Conditions only seem to get worse for Ocugen (NASDAQ:OCGN). Since its merger, Ocugen stock has continued the decline that occurred under the company that it took over, Histogenics.
Unfortunately, both the merger and the reverse split have failed to stem the decline of former Histogenics stock. Considering the conditions facing the company, I do not recommend Ocugen stock regardless of risk tolerances.
Ocugen Merger Has Failed to Turn Stock Around
For most of its history, what we now know as Ocugen stock was Histogenics, a cell therapy company focused on orthopedics. The equity has experienced a continual decline for years. It peaked at a split-adjusted level of around $778 per share soon after its initial public offering in 2014. In the late summer of 2018, the stock crashed below $1 per share as investors sold off following a failed phase three trial.
The stock had gained some traction after they announced the Ocugen merger in April. Ocugen, previously a private company, instituted a reverse merger, which they completed on Sep. 30. With this, the newly formed Ocugen initiated a 60:1 reverse stock split. However, when that occurred, Ocugen stock lost most of its value. On its first trading day as OCGN stock, it lost almost 64% of its value and closed that day at $2.85 per share. Conditions have only become worse since that time.
OCGN Is an Overpriced Cheap Stock
Now, with the stock trading near the 40-cent per share level, its prospects have taken a dramatic turn for the worse. Still, this stock is cheap for reasons that my colleague Josh Enomoto spelled out well. The company does not earn revenue, relying on grants, a dwindling cash position, and stock dilution to keep its doors open.
Moreover, Histogenics existed to treat orthopedic conditions, while Ocugen focused on rare eye diseases. The potential synergies of such a union do not seem clear. From the outside looking inward, it looks like a marriage of two people who got together simply because nobody else would take them.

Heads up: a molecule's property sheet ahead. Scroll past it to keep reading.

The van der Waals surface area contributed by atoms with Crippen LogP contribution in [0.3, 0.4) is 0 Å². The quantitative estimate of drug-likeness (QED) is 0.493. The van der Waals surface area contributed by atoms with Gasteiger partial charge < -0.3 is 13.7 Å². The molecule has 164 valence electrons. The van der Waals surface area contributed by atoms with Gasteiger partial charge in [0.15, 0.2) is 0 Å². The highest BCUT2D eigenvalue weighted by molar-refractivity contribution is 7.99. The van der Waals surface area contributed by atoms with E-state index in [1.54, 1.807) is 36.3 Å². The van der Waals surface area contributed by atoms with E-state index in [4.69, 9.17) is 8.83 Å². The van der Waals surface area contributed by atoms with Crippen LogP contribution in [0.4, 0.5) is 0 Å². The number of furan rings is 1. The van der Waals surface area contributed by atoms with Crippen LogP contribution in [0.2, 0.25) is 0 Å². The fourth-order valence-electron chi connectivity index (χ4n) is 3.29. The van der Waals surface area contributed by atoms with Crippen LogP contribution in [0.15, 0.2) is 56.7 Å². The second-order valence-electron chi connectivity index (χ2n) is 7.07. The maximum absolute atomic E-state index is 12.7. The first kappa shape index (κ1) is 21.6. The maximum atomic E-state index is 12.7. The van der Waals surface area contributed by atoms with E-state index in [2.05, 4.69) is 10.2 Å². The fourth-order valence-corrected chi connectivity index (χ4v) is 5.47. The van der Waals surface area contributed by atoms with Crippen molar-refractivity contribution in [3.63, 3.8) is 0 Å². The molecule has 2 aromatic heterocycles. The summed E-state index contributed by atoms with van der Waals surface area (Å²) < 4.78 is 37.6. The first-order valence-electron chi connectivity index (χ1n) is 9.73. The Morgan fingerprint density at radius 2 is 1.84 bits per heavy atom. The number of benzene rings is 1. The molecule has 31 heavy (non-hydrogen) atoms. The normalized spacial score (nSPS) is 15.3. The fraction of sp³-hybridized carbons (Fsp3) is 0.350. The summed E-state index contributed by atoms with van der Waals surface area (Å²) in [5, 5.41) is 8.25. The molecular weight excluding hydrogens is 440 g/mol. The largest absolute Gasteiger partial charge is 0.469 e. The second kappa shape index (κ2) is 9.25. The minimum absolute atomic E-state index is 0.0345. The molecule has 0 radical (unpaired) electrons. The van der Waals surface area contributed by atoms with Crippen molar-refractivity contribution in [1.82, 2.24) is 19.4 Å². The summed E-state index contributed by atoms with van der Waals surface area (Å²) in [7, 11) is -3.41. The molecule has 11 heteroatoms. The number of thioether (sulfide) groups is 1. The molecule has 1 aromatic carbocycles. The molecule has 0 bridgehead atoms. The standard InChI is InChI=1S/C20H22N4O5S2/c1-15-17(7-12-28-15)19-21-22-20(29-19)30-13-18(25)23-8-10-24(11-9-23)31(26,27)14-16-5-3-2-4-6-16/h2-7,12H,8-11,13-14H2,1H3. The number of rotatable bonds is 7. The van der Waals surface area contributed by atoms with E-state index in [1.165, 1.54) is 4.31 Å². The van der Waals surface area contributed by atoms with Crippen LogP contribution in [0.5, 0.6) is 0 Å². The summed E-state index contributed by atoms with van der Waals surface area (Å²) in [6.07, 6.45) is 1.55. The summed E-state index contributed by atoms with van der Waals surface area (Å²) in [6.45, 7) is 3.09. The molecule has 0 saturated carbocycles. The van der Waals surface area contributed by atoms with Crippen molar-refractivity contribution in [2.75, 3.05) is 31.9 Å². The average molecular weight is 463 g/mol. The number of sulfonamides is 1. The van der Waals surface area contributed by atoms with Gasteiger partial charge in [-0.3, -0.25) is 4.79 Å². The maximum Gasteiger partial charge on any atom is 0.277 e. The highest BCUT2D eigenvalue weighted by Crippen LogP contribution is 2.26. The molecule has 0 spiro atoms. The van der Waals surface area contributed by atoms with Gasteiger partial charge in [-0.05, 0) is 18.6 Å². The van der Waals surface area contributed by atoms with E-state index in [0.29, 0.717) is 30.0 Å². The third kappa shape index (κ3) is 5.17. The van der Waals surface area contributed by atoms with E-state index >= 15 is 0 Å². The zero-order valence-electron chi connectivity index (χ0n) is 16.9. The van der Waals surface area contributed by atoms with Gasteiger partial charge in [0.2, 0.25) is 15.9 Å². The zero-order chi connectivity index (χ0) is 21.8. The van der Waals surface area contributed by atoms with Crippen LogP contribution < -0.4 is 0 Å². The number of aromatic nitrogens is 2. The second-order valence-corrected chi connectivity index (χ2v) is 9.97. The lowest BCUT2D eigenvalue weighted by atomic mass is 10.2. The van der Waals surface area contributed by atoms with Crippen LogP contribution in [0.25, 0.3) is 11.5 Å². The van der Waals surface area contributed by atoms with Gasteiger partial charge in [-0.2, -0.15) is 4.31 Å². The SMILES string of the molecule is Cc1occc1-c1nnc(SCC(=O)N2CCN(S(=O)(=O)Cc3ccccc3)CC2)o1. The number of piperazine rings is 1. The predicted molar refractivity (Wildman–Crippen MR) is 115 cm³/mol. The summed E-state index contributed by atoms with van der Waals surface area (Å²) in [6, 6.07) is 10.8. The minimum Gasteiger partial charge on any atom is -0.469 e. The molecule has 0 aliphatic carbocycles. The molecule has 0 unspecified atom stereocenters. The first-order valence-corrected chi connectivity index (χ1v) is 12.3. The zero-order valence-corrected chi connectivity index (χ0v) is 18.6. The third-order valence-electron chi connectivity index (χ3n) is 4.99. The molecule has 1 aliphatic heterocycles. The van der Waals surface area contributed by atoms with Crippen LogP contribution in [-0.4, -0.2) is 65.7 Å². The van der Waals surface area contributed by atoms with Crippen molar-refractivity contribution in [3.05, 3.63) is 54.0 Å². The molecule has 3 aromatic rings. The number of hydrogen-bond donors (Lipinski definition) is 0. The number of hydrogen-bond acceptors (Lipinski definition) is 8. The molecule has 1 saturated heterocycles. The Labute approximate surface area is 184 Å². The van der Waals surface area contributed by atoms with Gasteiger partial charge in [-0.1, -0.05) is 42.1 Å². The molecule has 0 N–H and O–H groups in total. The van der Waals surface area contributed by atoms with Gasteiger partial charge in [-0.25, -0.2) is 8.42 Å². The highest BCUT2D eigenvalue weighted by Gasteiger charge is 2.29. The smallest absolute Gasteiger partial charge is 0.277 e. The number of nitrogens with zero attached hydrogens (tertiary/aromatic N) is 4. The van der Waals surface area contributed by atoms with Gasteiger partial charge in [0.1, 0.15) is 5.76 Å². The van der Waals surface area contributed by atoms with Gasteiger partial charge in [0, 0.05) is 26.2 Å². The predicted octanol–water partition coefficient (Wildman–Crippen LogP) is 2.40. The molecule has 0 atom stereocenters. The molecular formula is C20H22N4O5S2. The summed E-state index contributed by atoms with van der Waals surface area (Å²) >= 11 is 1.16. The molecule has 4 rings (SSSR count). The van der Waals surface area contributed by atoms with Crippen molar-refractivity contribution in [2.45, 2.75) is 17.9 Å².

However, the “marriage” of Histogenics and Ocugen looks destined to end in a suicide pact instead of a mere divorce. Other than an emphasis on cell therapies, the companies had almost nothing in common. Hence, instead of ruining just two lives, this new Ocugen may be destroying the investment future of all who buy.
Typically, I care little about financials with biotechs. If they invent a miracle treatment for a condition, the money will find its way to the stock. If they have solid financials, but their trials continually fail, they will likely not succeed.
While anything is possible, I would not anticipate a miracle here. Do not expect this to become the biotech who made good like Biogen (NASDAQ:BIIB). Nor should one look forward to OCGN stock to becoming the next GW Pharmaceuticals (NASDAQ:GWPH) or Cara Therapeutics (NASDAQ:CARA). Instead, this appears destined to join the long list of failed biotech startups.
After all, one cannot expect Ocugen stock to cure its ills when the company itself has fallen into critical condition. It brings in no revenue. It has no treatments to offer the market. OCGN does not even appear to have an apparent reason to exist. Even at around 40 cents per share, I would consider Ocugen stock overvalued.
Bottom Line: Avoid Ocugen Stock
Do not expect a recovery in Ocugen stock. Generally, financial analysts struggle with this sector because these equities rise and fall not on revenue or earnings, but the success of clinical trials. However, even from this limited vantage point, OCGN appears destined to fail. Investors should worry about companies with no revenue even under the best of circumstances.
Unfortunately for longs, OCGN is much closer to the worst of conditions. With no effective treatments, and without a clear reason to exist, I would avoid buying Ocugen stock even as a speculative play.
As of this writing, Will Healy did not hold a position in any of the aforementioned stocks. You can follow Will on Twitter at @HealyWriting.